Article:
A few weeks ago I had the privilege of speaking at one of my favourite-ever creative events – Blogtacular. The day started with an opening keynote speech by Grace Bonney, all about facing fear. It was pretty fitting, seeing as I was gearing up to face one of my own biggest fears – public speaking!
Like many people, the idea of standing in front of a bunch of strangers and trying to make myself sound interesting and clever and inspiring while they sit there staring makes my heart palpitate. However, I’ve got a habit of blindly saying yes to things without thinking about it, then only realising afterwards how freakishly terrified I am of doing whatever it is I’m signed up to. So when my editor Lara suggested we do a talk on the creative process and staying inspired (which I’ve been writing about a lot recently) I immediately agreed. Then realised I was actually going to have to do it. Whoops.
Turns out, my annoying habit of landing myself in scary situations is actually something of a blessing, as it forces me out of my comfort zone and gets me staring those fears right in the face. And do you know what? They usually turn out to be not so scary after all. In the end, I really enjoyed working on and delivering our talk, and all the positive feedback afterwards was just great. So I thought I’d share a few tips the whole process has taught me about facing those scary situations head-on.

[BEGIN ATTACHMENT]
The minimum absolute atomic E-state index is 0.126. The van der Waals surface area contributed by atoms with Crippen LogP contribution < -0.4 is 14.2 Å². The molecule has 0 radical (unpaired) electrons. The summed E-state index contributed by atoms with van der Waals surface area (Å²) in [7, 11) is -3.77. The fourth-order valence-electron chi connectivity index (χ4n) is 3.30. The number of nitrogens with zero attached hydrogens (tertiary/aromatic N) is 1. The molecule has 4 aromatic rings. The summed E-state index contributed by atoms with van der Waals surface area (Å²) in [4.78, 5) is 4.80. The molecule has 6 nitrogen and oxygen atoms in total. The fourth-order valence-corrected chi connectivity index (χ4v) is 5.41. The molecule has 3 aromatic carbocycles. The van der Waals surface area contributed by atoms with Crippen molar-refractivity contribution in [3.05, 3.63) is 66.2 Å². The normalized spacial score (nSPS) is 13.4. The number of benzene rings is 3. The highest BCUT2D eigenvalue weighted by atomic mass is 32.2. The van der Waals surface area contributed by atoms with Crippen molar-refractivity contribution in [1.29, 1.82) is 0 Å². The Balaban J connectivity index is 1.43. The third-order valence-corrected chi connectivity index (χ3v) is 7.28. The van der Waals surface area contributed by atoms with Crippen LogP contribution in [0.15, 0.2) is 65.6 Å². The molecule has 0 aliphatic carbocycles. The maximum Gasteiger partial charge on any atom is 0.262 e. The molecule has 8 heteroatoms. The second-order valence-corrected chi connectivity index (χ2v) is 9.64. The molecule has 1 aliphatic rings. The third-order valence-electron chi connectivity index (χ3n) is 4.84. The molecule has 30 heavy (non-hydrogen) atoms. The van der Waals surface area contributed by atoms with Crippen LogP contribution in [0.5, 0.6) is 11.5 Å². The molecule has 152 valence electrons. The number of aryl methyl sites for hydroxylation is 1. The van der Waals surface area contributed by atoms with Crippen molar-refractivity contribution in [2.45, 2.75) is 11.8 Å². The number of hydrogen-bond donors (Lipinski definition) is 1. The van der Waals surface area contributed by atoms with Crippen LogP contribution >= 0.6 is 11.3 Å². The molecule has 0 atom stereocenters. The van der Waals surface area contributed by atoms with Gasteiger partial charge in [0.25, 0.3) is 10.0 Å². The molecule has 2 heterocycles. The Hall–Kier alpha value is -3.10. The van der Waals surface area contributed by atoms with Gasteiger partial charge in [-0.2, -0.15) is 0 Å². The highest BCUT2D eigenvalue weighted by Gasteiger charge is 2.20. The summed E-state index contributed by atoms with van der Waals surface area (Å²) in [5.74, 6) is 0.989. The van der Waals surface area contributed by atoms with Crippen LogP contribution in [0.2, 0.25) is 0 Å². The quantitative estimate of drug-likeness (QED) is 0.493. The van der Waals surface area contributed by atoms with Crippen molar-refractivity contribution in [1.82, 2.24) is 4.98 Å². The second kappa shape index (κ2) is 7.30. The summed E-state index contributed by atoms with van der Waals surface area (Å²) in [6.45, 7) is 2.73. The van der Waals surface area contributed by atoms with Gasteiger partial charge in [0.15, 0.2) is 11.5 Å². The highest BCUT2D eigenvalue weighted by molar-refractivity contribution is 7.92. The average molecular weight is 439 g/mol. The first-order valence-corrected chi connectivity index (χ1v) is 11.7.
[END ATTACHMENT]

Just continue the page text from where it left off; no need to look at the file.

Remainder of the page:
1. Realise there’s no difference between you and someone else who already does whatever it is you’re scared of
I’ve always found the realisation of just how similar I am to everyone else to be one of the most liberating feelings, ever. At least 90% of anything is a mixture of guts, work and a little luck, and talent only ever plays a small part. When I got a freak-out about speaking, I just thought: why should other people be able to do this, and not me? What magical powers do they possess? Answer: none.
2. Imagine what the absolute best outcome could be
Think what you could miss out on if you don’t go through with your fear. Visualising all the amazing things that could happen, or how you’ll feel if you succeed, can be the best motivator. Thinking about what a high I’d be on if the talk went well stopped me from backing out.
3. Talk about it
Tell people about your fears – preferably people involved with or who’ve been through the same thing as you. The more you air them, the smaller they’ll seem. Telling Lara and the rest of my team how nervous I was really helped chill me out.
4. Prepare yourself
Yes, you should do it. But don’t do it badly, otherwise you’ll have a terrible experience and it’ll put you off taking risks in the future. Before Lara and I did our presentation for real, we practised several times. And when I was younger, before I jumped on planes to other countries on my own, I thoroughly researched and planned where I was going.